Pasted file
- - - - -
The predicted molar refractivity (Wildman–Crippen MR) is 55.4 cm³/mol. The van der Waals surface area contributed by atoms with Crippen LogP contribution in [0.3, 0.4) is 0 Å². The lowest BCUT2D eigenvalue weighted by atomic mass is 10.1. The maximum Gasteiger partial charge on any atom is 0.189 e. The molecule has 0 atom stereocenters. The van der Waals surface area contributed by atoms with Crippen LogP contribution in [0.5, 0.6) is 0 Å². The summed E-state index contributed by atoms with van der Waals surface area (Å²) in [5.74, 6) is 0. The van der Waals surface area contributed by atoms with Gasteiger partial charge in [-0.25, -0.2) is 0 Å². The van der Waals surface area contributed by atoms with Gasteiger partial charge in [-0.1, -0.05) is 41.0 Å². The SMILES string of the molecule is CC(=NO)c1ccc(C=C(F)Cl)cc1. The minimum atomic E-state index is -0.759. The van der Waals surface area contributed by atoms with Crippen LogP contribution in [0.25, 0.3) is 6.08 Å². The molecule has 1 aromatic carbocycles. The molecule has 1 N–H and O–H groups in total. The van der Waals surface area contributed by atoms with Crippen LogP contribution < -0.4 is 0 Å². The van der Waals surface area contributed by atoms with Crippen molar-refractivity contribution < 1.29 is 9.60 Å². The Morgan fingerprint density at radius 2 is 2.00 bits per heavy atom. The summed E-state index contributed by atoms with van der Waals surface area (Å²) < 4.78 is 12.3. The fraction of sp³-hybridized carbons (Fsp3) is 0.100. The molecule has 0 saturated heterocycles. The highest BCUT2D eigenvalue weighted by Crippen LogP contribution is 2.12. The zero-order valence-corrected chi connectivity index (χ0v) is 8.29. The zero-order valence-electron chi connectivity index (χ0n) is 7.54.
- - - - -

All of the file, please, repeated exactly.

The predicted molar refractivity (Wildman–Crippen MR) is 55.4 cm³/mol. The van der Waals surface area contributed by atoms with Crippen LogP contribution in [0.3, 0.4) is 0 Å². The lowest BCUT2D eigenvalue weighted by atomic mass is 10.1. The maximum Gasteiger partial charge on any atom is 0.189 e. The molecule has 0 atom stereocenters. The van der Waals surface area contributed by atoms with Crippen LogP contribution in [0.5, 0.6) is 0 Å². The summed E-state index contributed by atoms with van der Waals surface area (Å²) in [5.74, 6) is 0. The van der Waals surface area contributed by atoms with Gasteiger partial charge in [-0.25, -0.2) is 0 Å². The van der Waals surface area contributed by atoms with Gasteiger partial charge in [-0.1, -0.05) is 41.0 Å². The SMILES string of the molecule is CC(=NO)c1ccc(C=C(F)Cl)cc1. The minimum atomic E-state index is -0.759. The van der Waals surface area contributed by atoms with Crippen LogP contribution in [0.25, 0.3) is 6.08 Å². The molecule has 1 aromatic carbocycles. The molecule has 1 N–H and O–H groups in total. The van der Waals surface area contributed by atoms with Crippen LogP contribution < -0.4 is 0 Å². The van der Waals surface area contributed by atoms with Crippen molar-refractivity contribution < 1.29 is 9.60 Å². The Morgan fingerprint density at radius 2 is 2.00 bits per heavy atom. The summed E-state index contributed by atoms with van der Waals surface area (Å²) < 4.78 is 12.3. The fraction of sp³-hybridized carbons (Fsp3) is 0.100. The molecule has 0 saturated heterocycles. The highest BCUT2D eigenvalue weighted by Crippen LogP contribution is 2.12. The zero-order valence-corrected chi connectivity index (χ0v) is 8.29. The zero-order valence-electron chi connectivity index (χ0n) is 7.54.